In a recent article, Rob Mahoney of Sports Illustrated described the Warriors’ culture and the type of players that the Warriors have looked for when constructing their championship roster as, “…those flexible enough to play a variety of roles, selfless enough to accept whichever is best for the team, and intelligent enough to maximize those opportunities.”
Flexible. Selfless. Intelligent.
The Warriors are flexible. Their players are versatile, because they can all play several positions, they help their teammates, and they can fill many roles. This aspect makes them harder to guard and is one of their strongest attributes on the court.
The 2012 Giants featured several players who had played a few different roles during their Giants tenure. For example, Tim Lincecum, who had been the Giants’ ace and a starting pitcher for his whole career, came out of the bullpen in the 2012 postseason and dominated. After being left off the 2010 postseason roster, Barry Zito was a key starter for the Giants in the 2012 postseason and provided several clutch outings. Another example is Gregor Blanco stepping up and became an everyday starter after Melky Cabrera was suspended for 50 games for testing positive for using a performance-enhancing drug. The 2012 Giants were flexible.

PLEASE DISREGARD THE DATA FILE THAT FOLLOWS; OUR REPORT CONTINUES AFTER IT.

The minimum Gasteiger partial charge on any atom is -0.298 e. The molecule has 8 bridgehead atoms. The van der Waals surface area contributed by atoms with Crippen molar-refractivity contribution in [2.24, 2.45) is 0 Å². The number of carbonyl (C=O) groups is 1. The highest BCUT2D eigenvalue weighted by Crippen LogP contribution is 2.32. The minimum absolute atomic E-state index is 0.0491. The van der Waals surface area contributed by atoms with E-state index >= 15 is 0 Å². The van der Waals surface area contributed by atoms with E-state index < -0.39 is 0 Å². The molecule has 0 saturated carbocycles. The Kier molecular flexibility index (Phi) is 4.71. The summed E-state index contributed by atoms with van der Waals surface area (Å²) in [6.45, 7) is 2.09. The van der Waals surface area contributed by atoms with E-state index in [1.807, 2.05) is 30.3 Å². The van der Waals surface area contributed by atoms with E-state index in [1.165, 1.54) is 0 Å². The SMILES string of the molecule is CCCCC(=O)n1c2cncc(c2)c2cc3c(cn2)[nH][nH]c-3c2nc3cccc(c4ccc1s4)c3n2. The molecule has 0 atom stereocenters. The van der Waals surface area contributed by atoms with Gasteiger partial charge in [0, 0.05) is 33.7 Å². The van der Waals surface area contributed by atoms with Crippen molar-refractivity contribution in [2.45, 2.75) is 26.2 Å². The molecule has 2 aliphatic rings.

The Warriors are selfless. Their players are willing to sacrifice playing time, shot attempts, minutes, etc. in order to help the team have success. They don’t care about individual stats or accomplishments. They just want to win as a team.
The 2012 Giants played with one word in mind: together. They all shared the common goal of winning a World Series, but they were going to go about it in the right way. They were going to win together and fight alongside each other until the end. They seemed to have a different “hero” every game, some more unsung than others. It wasn’t always Buster Posey or Hunter Pence or Madison Bumgarner saving the day. It was sometimes Barry Zito, Marco Scutaro, or even Ryan Theriot. The 2012 Giants were selfless.